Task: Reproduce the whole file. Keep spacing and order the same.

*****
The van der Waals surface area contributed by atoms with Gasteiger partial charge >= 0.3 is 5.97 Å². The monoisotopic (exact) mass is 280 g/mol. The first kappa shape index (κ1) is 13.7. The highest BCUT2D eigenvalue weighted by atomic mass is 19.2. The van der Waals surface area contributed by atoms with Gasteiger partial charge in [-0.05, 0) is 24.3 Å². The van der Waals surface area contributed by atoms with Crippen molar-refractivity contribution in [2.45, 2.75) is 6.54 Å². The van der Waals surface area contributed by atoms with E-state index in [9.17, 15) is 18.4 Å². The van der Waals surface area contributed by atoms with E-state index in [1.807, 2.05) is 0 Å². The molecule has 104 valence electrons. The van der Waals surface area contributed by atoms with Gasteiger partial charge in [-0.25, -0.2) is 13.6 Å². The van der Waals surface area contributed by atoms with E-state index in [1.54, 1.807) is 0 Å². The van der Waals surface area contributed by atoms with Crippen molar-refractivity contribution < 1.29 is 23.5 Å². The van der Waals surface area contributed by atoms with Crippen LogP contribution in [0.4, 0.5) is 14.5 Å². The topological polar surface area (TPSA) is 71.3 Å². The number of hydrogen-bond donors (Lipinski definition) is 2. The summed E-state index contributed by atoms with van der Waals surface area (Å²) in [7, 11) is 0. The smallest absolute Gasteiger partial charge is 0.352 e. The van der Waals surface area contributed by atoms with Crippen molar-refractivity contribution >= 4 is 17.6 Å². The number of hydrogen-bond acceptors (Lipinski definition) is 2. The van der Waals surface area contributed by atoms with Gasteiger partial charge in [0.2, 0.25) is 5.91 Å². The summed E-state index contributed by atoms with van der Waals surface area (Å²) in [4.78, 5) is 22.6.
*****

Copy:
The van der Waals surface area contributed by atoms with Gasteiger partial charge >= 0.3 is 5.97 Å². The monoisotopic (exact) mass is 280 g/mol. The first kappa shape index (κ1) is 13.7. The highest BCUT2D eigenvalue weighted by atomic mass is 19.2. The van der Waals surface area contributed by atoms with Gasteiger partial charge in [-0.05, 0) is 24.3 Å². The van der Waals surface area contributed by atoms with Crippen molar-refractivity contribution in [2.45, 2.75) is 6.54 Å². The van der Waals surface area contributed by atoms with E-state index in [9.17, 15) is 18.4 Å². The van der Waals surface area contributed by atoms with E-state index in [1.807, 2.05) is 0 Å². The molecule has 104 valence electrons. The van der Waals surface area contributed by atoms with Gasteiger partial charge in [-0.25, -0.2) is 13.6 Å². The van der Waals surface area contributed by atoms with E-state index in [1.54, 1.807) is 0 Å². The van der Waals surface area contributed by atoms with Crippen molar-refractivity contribution < 1.29 is 23.5 Å². The van der Waals surface area contributed by atoms with Crippen LogP contribution in [0.4, 0.5) is 14.5 Å². The topological polar surface area (TPSA) is 71.3 Å². The number of hydrogen-bond donors (Lipinski definition) is 2. The summed E-state index contributed by atoms with van der Waals surface area (Å²) in [7, 11) is 0. The smallest absolute Gasteiger partial charge is 0.352 e. The van der Waals surface area contributed by atoms with Crippen molar-refractivity contribution >= 4 is 17.6 Å². The number of hydrogen-bond acceptors (Lipinski definition) is 2. The van der Waals surface area contributed by atoms with Gasteiger partial charge in [0.2, 0.25) is 5.91 Å². The summed E-state index contributed by atoms with van der Waals surface area (Å²) in [4.78, 5) is 22.6.